Holly Recchia obtained her PhD in Psychology at Concordia University. After completing a postdoctoral fellowship at the University of Utah, she is now an Associate Professor in the Department of Education (Early Childhood and Elementary Education/Child Studies). She currently holds the Concordia University Research Chair in Moral Development and Education. Holly loves dancing with her kids, curling up with a good book, and long dinners with friends.
Malene Bodington (co-supervised by Harriet Petrakos)
Malene completed a Master of Social Science from Lund University in Sweden in 2003 and, after arriving in Canada, completed an M.A. in Sociology from Concordia in 2010. In her Master’s thesis, under the supervision of Dr. Jean-Philippe Warren and Dr. Sylvia Kairouz, she explored in-group and out-group dynamics, intolerance, and social exclusion in the context of immigration and diversity in Denmark and Canada. Since completing her degree in 2010, she has worked on research projects surrounding access to education at Concordia’s Student Parents Centre and the UNESCO Institute for Statistics. Malene is a strong proponent of mixed methods research and fascinated by questions surrounding methodological choices in the social sciences. Her research interests include peer relations and peer conflict; inclusion and exclusion; diversity; bullying and anti-bullying programs; resilience; and coping strategies. She enjoys spending time with her family and friends, cooking a good meal and sharing it. Her downtime usually involves a good book, crocheting, logic puzzles, or strategy games. She also enjoys getting outside for a long walk, bicycle ride, or run.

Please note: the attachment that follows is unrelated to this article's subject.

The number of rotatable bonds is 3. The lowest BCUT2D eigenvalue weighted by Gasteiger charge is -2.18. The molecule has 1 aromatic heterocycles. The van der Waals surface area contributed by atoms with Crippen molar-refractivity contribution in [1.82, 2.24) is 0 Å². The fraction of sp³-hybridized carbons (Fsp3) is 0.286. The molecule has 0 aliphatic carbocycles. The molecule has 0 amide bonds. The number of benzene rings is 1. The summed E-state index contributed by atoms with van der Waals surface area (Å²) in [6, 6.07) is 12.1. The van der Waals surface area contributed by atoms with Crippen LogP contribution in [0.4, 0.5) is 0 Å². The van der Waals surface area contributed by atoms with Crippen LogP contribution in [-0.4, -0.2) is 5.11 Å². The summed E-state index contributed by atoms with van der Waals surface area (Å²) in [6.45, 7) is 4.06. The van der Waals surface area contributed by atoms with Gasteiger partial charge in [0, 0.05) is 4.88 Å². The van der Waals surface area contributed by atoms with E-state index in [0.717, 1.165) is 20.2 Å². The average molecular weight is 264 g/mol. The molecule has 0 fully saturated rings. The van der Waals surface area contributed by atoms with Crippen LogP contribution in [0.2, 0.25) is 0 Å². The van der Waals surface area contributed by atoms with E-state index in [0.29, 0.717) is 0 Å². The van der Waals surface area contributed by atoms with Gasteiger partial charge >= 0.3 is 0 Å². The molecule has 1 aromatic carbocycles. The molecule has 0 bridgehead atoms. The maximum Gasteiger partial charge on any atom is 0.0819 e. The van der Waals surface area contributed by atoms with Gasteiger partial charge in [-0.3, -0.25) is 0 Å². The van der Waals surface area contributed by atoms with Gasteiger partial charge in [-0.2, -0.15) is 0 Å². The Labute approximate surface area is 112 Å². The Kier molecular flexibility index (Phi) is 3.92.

Alyssa completed a Bachelor of Science in Psychology from McGill University in 2012 and an M.A in Child Studies from Concordia University in 2014 under the supervision of Dr. Holly Recchia. Her Master’s thesis investigated the particular moral socialization strategies mothers employ in conversations about their young children’s perpetration of harm towards their siblings and friends. Her research interests center on how interactions with parents contribute to children’s moral development but she is also interested in sibling, peer and family relationships across different contexts (e.g., peer provocation, mother-child conversations about harm, multi-party conflict) and their associations to children’s socio-emotional and moral development. Aside from research, she greatly enjoys traveling, cooking, dancing and hiking.
Before coming to Concordia, Nasim studied clinical psychology at Tehran University. She is interested in prosociality in early childhood. Her MA thesis focuses on different types of prosociality in sibling interactions (e.g., helping, sharing, comforting). She likes to spend her spare time reading books, cooking, and taking photographs.